We study the impact of our surroundings, both natural and built, on health.
The field of environmental and occupational health covers everything from the air we breathe and the water we drink to the injuries and mental health challenges we may face at work. We strive to improve health by promoting practices and policies that reduce harmful exposures and protect vulnerable populations. From improving worker health and safety, to promoting healthy housing, to creating new tools to monitor air and water quality, we work to make our homes, our workplaces, and our communities healthier places for all.
A graduate degree in environmental & occupational health prepares you to think critically about complex challenges and to design solutions that improve public health. When you leave one of our programs, you’ll be ready to address emerging environmental and workplace issues in a way that builds on science while prioritizing real people. Our graduates work in environmental health and safety, emergency management, environmental epidemiology, and workplace safety and health in private, nonprofit, and government organizations.
Trainees from our Mountain & Plains Education and Research Center (MAP ERC) recently took an old-school field trip to Colorado Springs. After driving an hour and a half south of the CU Anschutz Medical Campus and trying to drive through the wrong base entrance, they arrived at the visitor’s center of Fort Carson Army Base.
Dr. Natalie Schwatka, program director for the Colorado School of Public Health’s Certificate in Total Worker Health® program, had long been awaiting the opportunity to take trainees on a safety tour of this post.
These types of practical, unique learning opportunities are available in abundance to MAP ERC trainees. Each of the center’s six occupational safety and health graduate programs place great importance on interdisciplinary education and first-hand experiences. Our programs prioritize helping students understand and encounter the roles they could have (or work closely with) after graduation.
Fort Carson has its own dedicated safety team lead by U.S. Army Garrison Safety Officer William J. Whitman, CSP. Whitman, a retired veteran, led the day-long tour, accompanied by various members of his safety team (many of whom were also retired veterans) including resident industrial hygienists, field safety officers, and health physics (radiation) specialists.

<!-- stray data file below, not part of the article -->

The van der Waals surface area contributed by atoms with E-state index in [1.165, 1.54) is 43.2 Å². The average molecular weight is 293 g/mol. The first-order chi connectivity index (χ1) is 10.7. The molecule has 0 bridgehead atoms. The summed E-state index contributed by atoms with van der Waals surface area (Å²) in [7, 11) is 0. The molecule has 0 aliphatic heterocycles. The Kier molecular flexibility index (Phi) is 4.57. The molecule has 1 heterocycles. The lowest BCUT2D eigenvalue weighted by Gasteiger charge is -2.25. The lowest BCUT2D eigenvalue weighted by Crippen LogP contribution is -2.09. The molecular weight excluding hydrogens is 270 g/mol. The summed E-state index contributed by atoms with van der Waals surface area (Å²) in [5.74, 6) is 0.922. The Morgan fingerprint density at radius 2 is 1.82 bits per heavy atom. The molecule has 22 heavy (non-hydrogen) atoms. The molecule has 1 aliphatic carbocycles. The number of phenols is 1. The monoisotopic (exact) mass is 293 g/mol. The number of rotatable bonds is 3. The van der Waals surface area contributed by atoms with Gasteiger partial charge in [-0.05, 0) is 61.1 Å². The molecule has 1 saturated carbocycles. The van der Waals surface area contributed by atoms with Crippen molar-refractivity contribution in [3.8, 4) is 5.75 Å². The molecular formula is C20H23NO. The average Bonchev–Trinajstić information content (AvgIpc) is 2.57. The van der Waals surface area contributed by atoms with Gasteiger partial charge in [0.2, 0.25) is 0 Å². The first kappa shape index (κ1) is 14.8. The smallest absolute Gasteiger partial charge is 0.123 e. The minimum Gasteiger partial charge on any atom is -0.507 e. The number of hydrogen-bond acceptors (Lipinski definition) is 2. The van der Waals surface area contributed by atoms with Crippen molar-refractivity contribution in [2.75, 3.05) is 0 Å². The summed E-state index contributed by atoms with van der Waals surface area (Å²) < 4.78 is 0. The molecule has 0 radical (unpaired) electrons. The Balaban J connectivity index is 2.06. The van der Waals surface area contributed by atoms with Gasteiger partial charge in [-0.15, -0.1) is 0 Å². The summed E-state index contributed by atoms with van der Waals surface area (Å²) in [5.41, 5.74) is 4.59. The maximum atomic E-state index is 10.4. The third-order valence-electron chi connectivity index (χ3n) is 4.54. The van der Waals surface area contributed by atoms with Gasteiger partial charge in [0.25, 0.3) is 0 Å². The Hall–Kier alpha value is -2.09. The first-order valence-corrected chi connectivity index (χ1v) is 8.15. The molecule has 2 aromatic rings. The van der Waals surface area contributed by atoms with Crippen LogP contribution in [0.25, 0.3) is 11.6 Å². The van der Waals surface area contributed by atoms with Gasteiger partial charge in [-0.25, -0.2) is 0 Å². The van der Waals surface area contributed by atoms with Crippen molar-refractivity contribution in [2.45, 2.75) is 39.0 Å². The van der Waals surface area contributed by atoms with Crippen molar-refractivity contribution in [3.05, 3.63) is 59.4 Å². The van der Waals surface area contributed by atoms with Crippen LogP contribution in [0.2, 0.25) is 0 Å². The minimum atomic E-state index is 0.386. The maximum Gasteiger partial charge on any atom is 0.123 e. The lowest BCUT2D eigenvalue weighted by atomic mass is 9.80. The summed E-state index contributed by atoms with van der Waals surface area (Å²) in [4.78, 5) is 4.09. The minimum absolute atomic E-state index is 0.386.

Many of the post’s safety hazards are present at the rail yard where soldiers load and unload heavy machinery such as tanks and High Mobility Multipurpose Wheeled Vehicles (Humvees). Trainees witnessed a rare, but unique safety challenge where teams were working to safely restore the equipment to a derailed railcar.
Our group also spoke with field medics and contractors that dispose of the post’s hazardous waste materials and recycle discharged bullet shells and toured the coordinating facilities these individuals work in.
The most poignant question facing Fort Carson’s safety team is how to encourage a safety mindset in military individuals while on base after returning from a deployment. In many cases, soldiers are asked (and more than willing) to put their own safety on the line for the sake of their fellow soldiers or the sake of the mission while actively serving abroad. The challenge is to shift towards a safety mindset when they return home to maintain readiness.
Part of this challenge is how the mental health of military personal effects their safety choices and vice versa – how injury and illness affect mental health. MAP ERC trainees sifted through these complex issues with the Garrison Safety Team. Whitman and his team were each deeply concerned with “why” behind these safety questions, and their approach to work reflects that concern.
We want to extend a special thank you to Whitman and the Garrison Safety Team for their service, dedication to the safety and health of others, and thoughtfulness during our tour.
Visit our MAP ERC programs page to explore our different occupational health and safety degrees and certificates.
Written by Laura Veith, communications and media program manager for the Center for Health, Work & Environment.